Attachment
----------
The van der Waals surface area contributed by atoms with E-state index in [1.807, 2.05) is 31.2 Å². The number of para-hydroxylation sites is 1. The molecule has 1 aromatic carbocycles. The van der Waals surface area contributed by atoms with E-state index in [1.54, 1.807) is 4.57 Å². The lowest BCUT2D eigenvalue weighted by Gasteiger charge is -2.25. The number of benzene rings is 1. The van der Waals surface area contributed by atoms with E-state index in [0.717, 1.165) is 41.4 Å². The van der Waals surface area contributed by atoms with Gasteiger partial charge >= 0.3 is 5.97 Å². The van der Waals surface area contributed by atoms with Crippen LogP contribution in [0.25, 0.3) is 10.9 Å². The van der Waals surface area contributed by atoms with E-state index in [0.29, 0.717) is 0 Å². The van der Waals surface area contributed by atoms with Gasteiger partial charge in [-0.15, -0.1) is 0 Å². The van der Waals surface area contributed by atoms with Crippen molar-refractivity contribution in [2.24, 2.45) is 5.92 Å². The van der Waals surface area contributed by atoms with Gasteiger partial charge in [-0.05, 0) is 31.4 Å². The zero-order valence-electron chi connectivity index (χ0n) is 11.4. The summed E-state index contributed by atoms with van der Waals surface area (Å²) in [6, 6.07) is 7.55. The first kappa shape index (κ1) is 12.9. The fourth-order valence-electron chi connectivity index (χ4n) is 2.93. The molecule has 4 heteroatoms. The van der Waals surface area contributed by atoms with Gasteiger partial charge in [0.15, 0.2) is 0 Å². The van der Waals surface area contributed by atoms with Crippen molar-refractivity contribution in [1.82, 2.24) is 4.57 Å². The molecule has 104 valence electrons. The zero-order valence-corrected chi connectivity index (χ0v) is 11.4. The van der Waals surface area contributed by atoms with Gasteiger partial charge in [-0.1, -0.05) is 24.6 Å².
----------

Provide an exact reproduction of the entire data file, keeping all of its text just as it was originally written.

The van der Waals surface area contributed by atoms with E-state index in [1.807, 2.05) is 31.2 Å². The number of para-hydroxylation sites is 1. The molecule has 1 aromatic carbocycles. The van der Waals surface area contributed by atoms with E-state index in [1.54, 1.807) is 4.57 Å². The lowest BCUT2D eigenvalue weighted by Gasteiger charge is -2.25. The number of benzene rings is 1. The van der Waals surface area contributed by atoms with E-state index in [0.717, 1.165) is 41.4 Å². The van der Waals surface area contributed by atoms with Gasteiger partial charge >= 0.3 is 5.97 Å². The van der Waals surface area contributed by atoms with Crippen LogP contribution in [0.25, 0.3) is 10.9 Å². The van der Waals surface area contributed by atoms with E-state index in [0.29, 0.717) is 0 Å². The van der Waals surface area contributed by atoms with Gasteiger partial charge in [-0.15, -0.1) is 0 Å². The van der Waals surface area contributed by atoms with Crippen molar-refractivity contribution in [2.24, 2.45) is 5.92 Å². The van der Waals surface area contributed by atoms with Gasteiger partial charge in [-0.05, 0) is 31.4 Å². The zero-order valence-electron chi connectivity index (χ0n) is 11.4. The summed E-state index contributed by atoms with van der Waals surface area (Å²) in [6, 6.07) is 7.55. The first kappa shape index (κ1) is 12.9. The fourth-order valence-electron chi connectivity index (χ4n) is 2.93. The molecule has 4 heteroatoms. The van der Waals surface area contributed by atoms with Gasteiger partial charge in [0.15, 0.2) is 0 Å². The van der Waals surface area contributed by atoms with Crippen molar-refractivity contribution in [1.82, 2.24) is 4.57 Å². The molecule has 104 valence electrons. The zero-order valence-corrected chi connectivity index (χ0v) is 11.4. The van der Waals surface area contributed by atoms with Gasteiger partial charge in [-0.1, -0.05) is 24.6 Å².